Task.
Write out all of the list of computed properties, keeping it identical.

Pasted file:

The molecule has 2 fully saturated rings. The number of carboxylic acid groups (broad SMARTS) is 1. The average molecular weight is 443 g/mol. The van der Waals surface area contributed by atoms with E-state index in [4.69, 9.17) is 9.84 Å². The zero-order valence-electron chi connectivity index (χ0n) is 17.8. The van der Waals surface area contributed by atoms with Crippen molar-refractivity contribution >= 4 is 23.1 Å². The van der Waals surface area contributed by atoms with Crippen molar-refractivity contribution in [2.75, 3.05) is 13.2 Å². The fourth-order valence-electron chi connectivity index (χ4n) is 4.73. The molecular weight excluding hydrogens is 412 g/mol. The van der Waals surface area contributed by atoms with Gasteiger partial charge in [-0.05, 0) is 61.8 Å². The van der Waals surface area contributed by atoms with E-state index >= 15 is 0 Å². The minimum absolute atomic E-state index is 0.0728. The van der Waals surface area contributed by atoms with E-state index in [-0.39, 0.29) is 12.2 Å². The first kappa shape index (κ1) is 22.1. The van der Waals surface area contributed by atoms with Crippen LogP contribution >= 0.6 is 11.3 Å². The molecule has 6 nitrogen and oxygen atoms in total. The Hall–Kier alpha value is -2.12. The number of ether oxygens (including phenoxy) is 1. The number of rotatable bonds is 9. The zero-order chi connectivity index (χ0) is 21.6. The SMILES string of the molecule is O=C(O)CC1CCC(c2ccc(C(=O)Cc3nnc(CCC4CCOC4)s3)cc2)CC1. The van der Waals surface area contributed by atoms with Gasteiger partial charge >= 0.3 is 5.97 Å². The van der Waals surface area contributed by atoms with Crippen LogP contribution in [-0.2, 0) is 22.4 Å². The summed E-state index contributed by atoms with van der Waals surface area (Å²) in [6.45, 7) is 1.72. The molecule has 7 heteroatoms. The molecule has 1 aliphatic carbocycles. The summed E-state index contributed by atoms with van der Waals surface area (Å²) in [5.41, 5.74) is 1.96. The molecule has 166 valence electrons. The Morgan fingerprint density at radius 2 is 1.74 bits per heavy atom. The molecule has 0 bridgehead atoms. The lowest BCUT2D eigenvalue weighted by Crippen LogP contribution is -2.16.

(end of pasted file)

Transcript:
The molecule has 2 fully saturated rings. The number of carboxylic acid groups (broad SMARTS) is 1. The average molecular weight is 443 g/mol. The van der Waals surface area contributed by atoms with E-state index in [4.69, 9.17) is 9.84 Å². The zero-order valence-electron chi connectivity index (χ0n) is 17.8. The van der Waals surface area contributed by atoms with Crippen molar-refractivity contribution >= 4 is 23.1 Å². The van der Waals surface area contributed by atoms with Crippen molar-refractivity contribution in [2.75, 3.05) is 13.2 Å². The fourth-order valence-electron chi connectivity index (χ4n) is 4.73. The molecular weight excluding hydrogens is 412 g/mol. The van der Waals surface area contributed by atoms with Gasteiger partial charge in [-0.05, 0) is 61.8 Å². The van der Waals surface area contributed by atoms with E-state index >= 15 is 0 Å². The minimum absolute atomic E-state index is 0.0728. The van der Waals surface area contributed by atoms with E-state index in [-0.39, 0.29) is 12.2 Å². The first kappa shape index (κ1) is 22.1. The van der Waals surface area contributed by atoms with Crippen LogP contribution >= 0.6 is 11.3 Å². The molecule has 6 nitrogen and oxygen atoms in total. The Hall–Kier alpha value is -2.12. The number of ether oxygens (including phenoxy) is 1. The number of rotatable bonds is 9. The zero-order chi connectivity index (χ0) is 21.6. The SMILES string of the molecule is O=C(O)CC1CCC(c2ccc(C(=O)Cc3nnc(CCC4CCOC4)s3)cc2)CC1. The van der Waals surface area contributed by atoms with Gasteiger partial charge >= 0.3 is 5.97 Å². The van der Waals surface area contributed by atoms with Crippen LogP contribution in [-0.2, 0) is 22.4 Å². The summed E-state index contributed by atoms with van der Waals surface area (Å²) in [6.45, 7) is 1.72. The molecule has 7 heteroatoms. The molecule has 1 aliphatic carbocycles. The summed E-state index contributed by atoms with van der Waals surface area (Å²) in [5.41, 5.74) is 1.96. The molecule has 166 valence electrons. The Morgan fingerprint density at radius 2 is 1.74 bits per heavy atom. The molecule has 0 bridgehead atoms. The lowest BCUT2D eigenvalue weighted by Crippen LogP contribution is -2.16.